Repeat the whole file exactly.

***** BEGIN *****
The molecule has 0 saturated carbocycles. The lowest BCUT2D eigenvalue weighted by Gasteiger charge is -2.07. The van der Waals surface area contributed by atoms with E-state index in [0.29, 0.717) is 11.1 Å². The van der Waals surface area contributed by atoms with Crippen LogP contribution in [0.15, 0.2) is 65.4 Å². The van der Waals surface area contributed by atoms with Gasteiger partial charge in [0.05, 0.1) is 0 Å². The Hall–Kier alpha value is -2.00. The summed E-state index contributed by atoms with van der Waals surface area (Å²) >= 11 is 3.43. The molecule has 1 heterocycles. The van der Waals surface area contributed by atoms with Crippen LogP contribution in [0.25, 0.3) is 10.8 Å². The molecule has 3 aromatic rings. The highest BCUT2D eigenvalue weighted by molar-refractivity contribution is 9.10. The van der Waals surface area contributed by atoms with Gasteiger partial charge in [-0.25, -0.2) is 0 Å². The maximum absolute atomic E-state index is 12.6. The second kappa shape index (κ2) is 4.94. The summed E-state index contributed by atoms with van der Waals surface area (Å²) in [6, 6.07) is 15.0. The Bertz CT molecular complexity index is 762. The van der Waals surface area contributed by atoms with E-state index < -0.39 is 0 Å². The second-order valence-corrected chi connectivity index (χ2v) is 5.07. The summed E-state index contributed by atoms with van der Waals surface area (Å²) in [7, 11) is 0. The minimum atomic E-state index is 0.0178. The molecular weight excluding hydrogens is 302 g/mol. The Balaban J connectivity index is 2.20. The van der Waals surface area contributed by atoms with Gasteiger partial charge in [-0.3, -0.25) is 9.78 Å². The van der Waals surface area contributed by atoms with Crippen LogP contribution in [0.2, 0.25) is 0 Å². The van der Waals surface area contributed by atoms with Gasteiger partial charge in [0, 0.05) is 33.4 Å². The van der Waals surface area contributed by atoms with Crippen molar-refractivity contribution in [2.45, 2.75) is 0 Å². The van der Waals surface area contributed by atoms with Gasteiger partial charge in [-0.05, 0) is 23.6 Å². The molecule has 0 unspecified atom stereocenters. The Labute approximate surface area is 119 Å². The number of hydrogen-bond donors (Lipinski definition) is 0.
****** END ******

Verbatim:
The molecule has 0 saturated carbocycles. The lowest BCUT2D eigenvalue weighted by Gasteiger charge is -2.07. The van der Waals surface area contributed by atoms with E-state index in [0.29, 0.717) is 11.1 Å². The van der Waals surface area contributed by atoms with Crippen LogP contribution in [0.15, 0.2) is 65.4 Å². The van der Waals surface area contributed by atoms with Gasteiger partial charge in [0.05, 0.1) is 0 Å². The Hall–Kier alpha value is -2.00. The summed E-state index contributed by atoms with van der Waals surface area (Å²) >= 11 is 3.43. The molecule has 1 heterocycles. The van der Waals surface area contributed by atoms with Crippen LogP contribution in [0.25, 0.3) is 10.8 Å². The molecule has 3 aromatic rings. The highest BCUT2D eigenvalue weighted by molar-refractivity contribution is 9.10. The van der Waals surface area contributed by atoms with Gasteiger partial charge in [-0.25, -0.2) is 0 Å². The maximum absolute atomic E-state index is 12.6. The second kappa shape index (κ2) is 4.94. The summed E-state index contributed by atoms with van der Waals surface area (Å²) in [6, 6.07) is 15.0. The Bertz CT molecular complexity index is 762. The van der Waals surface area contributed by atoms with E-state index < -0.39 is 0 Å². The second-order valence-corrected chi connectivity index (χ2v) is 5.07. The summed E-state index contributed by atoms with van der Waals surface area (Å²) in [7, 11) is 0. The minimum atomic E-state index is 0.0178. The molecular weight excluding hydrogens is 302 g/mol. The Balaban J connectivity index is 2.20. The van der Waals surface area contributed by atoms with Gasteiger partial charge in [-0.3, -0.25) is 9.78 Å². The van der Waals surface area contributed by atoms with Crippen LogP contribution in [0.2, 0.25) is 0 Å². The van der Waals surface area contributed by atoms with Gasteiger partial charge in [0, 0.05) is 33.4 Å². The van der Waals surface area contributed by atoms with Crippen molar-refractivity contribution in [2.45, 2.75) is 0 Å². The van der Waals surface area contributed by atoms with Gasteiger partial charge in [-0.05, 0) is 23.6 Å². The molecule has 0 unspecified atom stereocenters. The Labute approximate surface area is 119 Å². The number of hydrogen-bond donors (Lipinski definition) is 0.